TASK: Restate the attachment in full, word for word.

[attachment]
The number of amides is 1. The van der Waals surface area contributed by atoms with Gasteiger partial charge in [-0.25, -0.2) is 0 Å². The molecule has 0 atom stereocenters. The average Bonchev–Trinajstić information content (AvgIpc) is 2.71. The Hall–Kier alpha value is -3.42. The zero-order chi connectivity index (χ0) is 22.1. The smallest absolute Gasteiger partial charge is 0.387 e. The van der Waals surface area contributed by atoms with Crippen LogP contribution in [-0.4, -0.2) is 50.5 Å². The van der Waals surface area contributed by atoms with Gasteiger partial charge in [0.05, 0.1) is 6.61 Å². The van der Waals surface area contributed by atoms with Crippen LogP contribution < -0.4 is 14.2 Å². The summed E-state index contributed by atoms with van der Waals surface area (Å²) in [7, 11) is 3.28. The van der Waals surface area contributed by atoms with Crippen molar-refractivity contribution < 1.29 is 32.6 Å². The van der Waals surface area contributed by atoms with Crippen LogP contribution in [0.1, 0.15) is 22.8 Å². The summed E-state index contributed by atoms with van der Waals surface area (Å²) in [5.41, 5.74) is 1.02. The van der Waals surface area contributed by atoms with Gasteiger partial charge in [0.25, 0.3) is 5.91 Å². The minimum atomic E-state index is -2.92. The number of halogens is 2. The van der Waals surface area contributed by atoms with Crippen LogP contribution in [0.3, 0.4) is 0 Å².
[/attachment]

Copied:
The number of amides is 1. The van der Waals surface area contributed by atoms with Gasteiger partial charge in [-0.25, -0.2) is 0 Å². The molecule has 0 atom stereocenters. The average Bonchev–Trinajstić information content (AvgIpc) is 2.71. The Hall–Kier alpha value is -3.42. The zero-order chi connectivity index (χ0) is 22.1. The smallest absolute Gasteiger partial charge is 0.387 e. The van der Waals surface area contributed by atoms with Crippen LogP contribution in [-0.4, -0.2) is 50.5 Å². The van der Waals surface area contributed by atoms with Gasteiger partial charge in [0.05, 0.1) is 6.61 Å². The van der Waals surface area contributed by atoms with Crippen LogP contribution < -0.4 is 14.2 Å². The summed E-state index contributed by atoms with van der Waals surface area (Å²) in [7, 11) is 3.28. The van der Waals surface area contributed by atoms with Crippen molar-refractivity contribution < 1.29 is 32.6 Å². The van der Waals surface area contributed by atoms with Crippen LogP contribution in [0.1, 0.15) is 22.8 Å². The summed E-state index contributed by atoms with van der Waals surface area (Å²) in [5.41, 5.74) is 1.02. The van der Waals surface area contributed by atoms with Gasteiger partial charge in [0.25, 0.3) is 5.91 Å². The minimum atomic E-state index is -2.92. The number of halogens is 2. The van der Waals surface area contributed by atoms with Crippen LogP contribution in [0.3, 0.4) is 0 Å².